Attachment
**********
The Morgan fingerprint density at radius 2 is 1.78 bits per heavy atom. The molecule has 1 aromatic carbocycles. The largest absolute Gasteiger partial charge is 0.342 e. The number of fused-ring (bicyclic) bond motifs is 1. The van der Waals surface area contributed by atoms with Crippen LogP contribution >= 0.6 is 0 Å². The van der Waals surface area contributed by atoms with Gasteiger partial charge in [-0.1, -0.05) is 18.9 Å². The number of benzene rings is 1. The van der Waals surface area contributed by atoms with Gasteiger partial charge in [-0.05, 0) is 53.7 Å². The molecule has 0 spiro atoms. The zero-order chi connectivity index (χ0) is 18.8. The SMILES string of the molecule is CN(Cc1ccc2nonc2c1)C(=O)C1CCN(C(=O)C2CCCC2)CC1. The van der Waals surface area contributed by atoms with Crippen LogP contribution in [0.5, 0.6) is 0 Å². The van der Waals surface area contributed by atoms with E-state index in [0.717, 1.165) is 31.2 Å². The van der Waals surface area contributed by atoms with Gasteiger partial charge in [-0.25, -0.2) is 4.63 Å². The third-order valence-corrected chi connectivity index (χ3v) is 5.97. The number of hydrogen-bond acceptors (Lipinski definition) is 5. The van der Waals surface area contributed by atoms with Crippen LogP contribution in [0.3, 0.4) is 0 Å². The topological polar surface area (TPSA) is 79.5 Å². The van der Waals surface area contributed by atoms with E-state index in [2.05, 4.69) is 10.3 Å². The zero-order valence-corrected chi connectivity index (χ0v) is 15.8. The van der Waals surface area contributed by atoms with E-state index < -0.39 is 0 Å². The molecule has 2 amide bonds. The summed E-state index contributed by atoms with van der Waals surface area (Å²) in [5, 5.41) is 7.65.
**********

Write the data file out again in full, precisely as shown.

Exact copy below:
The Morgan fingerprint density at radius 2 is 1.78 bits per heavy atom. The molecule has 1 aromatic carbocycles. The largest absolute Gasteiger partial charge is 0.342 e. The number of fused-ring (bicyclic) bond motifs is 1. The van der Waals surface area contributed by atoms with Crippen LogP contribution >= 0.6 is 0 Å². The van der Waals surface area contributed by atoms with Gasteiger partial charge in [-0.1, -0.05) is 18.9 Å². The number of benzene rings is 1. The van der Waals surface area contributed by atoms with Gasteiger partial charge in [-0.05, 0) is 53.7 Å². The molecule has 0 spiro atoms. The zero-order chi connectivity index (χ0) is 18.8. The SMILES string of the molecule is CN(Cc1ccc2nonc2c1)C(=O)C1CCN(C(=O)C2CCCC2)CC1. The van der Waals surface area contributed by atoms with Crippen LogP contribution in [0.5, 0.6) is 0 Å². The van der Waals surface area contributed by atoms with E-state index in [0.717, 1.165) is 31.2 Å². The van der Waals surface area contributed by atoms with Gasteiger partial charge in [-0.25, -0.2) is 4.63 Å². The third-order valence-corrected chi connectivity index (χ3v) is 5.97. The number of hydrogen-bond acceptors (Lipinski definition) is 5. The van der Waals surface area contributed by atoms with Crippen LogP contribution in [0.3, 0.4) is 0 Å². The topological polar surface area (TPSA) is 79.5 Å². The van der Waals surface area contributed by atoms with E-state index in [2.05, 4.69) is 10.3 Å². The zero-order valence-corrected chi connectivity index (χ0v) is 15.8. The van der Waals surface area contributed by atoms with E-state index < -0.39 is 0 Å². The molecule has 2 amide bonds. The summed E-state index contributed by atoms with van der Waals surface area (Å²) in [5, 5.41) is 7.65.